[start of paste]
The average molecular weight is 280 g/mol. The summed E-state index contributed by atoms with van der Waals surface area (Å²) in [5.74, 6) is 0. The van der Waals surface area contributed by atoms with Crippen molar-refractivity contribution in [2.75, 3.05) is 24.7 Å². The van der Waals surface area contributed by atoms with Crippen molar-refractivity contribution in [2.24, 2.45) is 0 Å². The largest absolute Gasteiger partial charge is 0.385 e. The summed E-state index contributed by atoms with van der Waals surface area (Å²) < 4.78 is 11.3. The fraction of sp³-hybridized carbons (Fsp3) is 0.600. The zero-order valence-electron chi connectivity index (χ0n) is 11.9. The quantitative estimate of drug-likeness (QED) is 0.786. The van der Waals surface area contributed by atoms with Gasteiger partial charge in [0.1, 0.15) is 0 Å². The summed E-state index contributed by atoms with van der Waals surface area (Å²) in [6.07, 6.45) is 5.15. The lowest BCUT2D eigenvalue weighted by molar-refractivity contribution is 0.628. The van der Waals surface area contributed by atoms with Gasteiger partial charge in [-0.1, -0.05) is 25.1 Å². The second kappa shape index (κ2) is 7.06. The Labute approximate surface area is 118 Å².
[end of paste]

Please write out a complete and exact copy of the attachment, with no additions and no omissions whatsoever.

The average molecular weight is 280 g/mol. The summed E-state index contributed by atoms with van der Waals surface area (Å²) in [5.74, 6) is 0. The van der Waals surface area contributed by atoms with Crippen molar-refractivity contribution in [2.75, 3.05) is 24.7 Å². The van der Waals surface area contributed by atoms with Crippen molar-refractivity contribution in [2.24, 2.45) is 0 Å². The largest absolute Gasteiger partial charge is 0.385 e. The summed E-state index contributed by atoms with van der Waals surface area (Å²) < 4.78 is 11.3. The fraction of sp³-hybridized carbons (Fsp3) is 0.600. The zero-order valence-electron chi connectivity index (χ0n) is 11.9. The quantitative estimate of drug-likeness (QED) is 0.786. The van der Waals surface area contributed by atoms with Gasteiger partial charge in [0.1, 0.15) is 0 Å². The summed E-state index contributed by atoms with van der Waals surface area (Å²) in [6.07, 6.45) is 5.15. The lowest BCUT2D eigenvalue weighted by molar-refractivity contribution is 0.628. The van der Waals surface area contributed by atoms with Gasteiger partial charge in [-0.1, -0.05) is 25.1 Å². The second kappa shape index (κ2) is 7.06. The Labute approximate surface area is 118 Å².